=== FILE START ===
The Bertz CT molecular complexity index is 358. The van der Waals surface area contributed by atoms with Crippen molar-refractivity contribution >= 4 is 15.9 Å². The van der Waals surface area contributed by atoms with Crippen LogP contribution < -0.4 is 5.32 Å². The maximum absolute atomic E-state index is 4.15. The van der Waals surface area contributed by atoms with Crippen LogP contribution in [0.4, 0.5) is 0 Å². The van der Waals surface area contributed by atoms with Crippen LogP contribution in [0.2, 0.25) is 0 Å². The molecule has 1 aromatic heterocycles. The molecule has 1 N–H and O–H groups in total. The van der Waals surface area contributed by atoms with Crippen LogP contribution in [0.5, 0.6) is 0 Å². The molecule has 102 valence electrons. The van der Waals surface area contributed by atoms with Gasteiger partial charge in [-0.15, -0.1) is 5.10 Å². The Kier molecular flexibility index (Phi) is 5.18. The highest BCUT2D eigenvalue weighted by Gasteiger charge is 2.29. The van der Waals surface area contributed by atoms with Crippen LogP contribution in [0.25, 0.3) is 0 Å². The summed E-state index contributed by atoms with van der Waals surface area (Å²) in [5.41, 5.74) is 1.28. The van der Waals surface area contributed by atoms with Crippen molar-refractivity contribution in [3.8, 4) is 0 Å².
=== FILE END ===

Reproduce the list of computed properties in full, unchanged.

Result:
The Bertz CT molecular complexity index is 358. The van der Waals surface area contributed by atoms with Crippen molar-refractivity contribution >= 4 is 15.9 Å². The van der Waals surface area contributed by atoms with Crippen LogP contribution < -0.4 is 5.32 Å². The maximum absolute atomic E-state index is 4.15. The van der Waals surface area contributed by atoms with Crippen LogP contribution in [0.4, 0.5) is 0 Å². The van der Waals surface area contributed by atoms with Crippen LogP contribution in [0.2, 0.25) is 0 Å². The molecule has 1 aromatic heterocycles. The molecule has 1 N–H and O–H groups in total. The van der Waals surface area contributed by atoms with Crippen LogP contribution in [0.5, 0.6) is 0 Å². The molecule has 102 valence electrons. The van der Waals surface area contributed by atoms with Gasteiger partial charge in [-0.15, -0.1) is 5.10 Å². The Kier molecular flexibility index (Phi) is 5.18. The highest BCUT2D eigenvalue weighted by Gasteiger charge is 2.29. The van der Waals surface area contributed by atoms with Crippen LogP contribution in [0.25, 0.3) is 0 Å². The summed E-state index contributed by atoms with van der Waals surface area (Å²) in [5.41, 5.74) is 1.28. The van der Waals surface area contributed by atoms with Crippen molar-refractivity contribution in [3.8, 4) is 0 Å².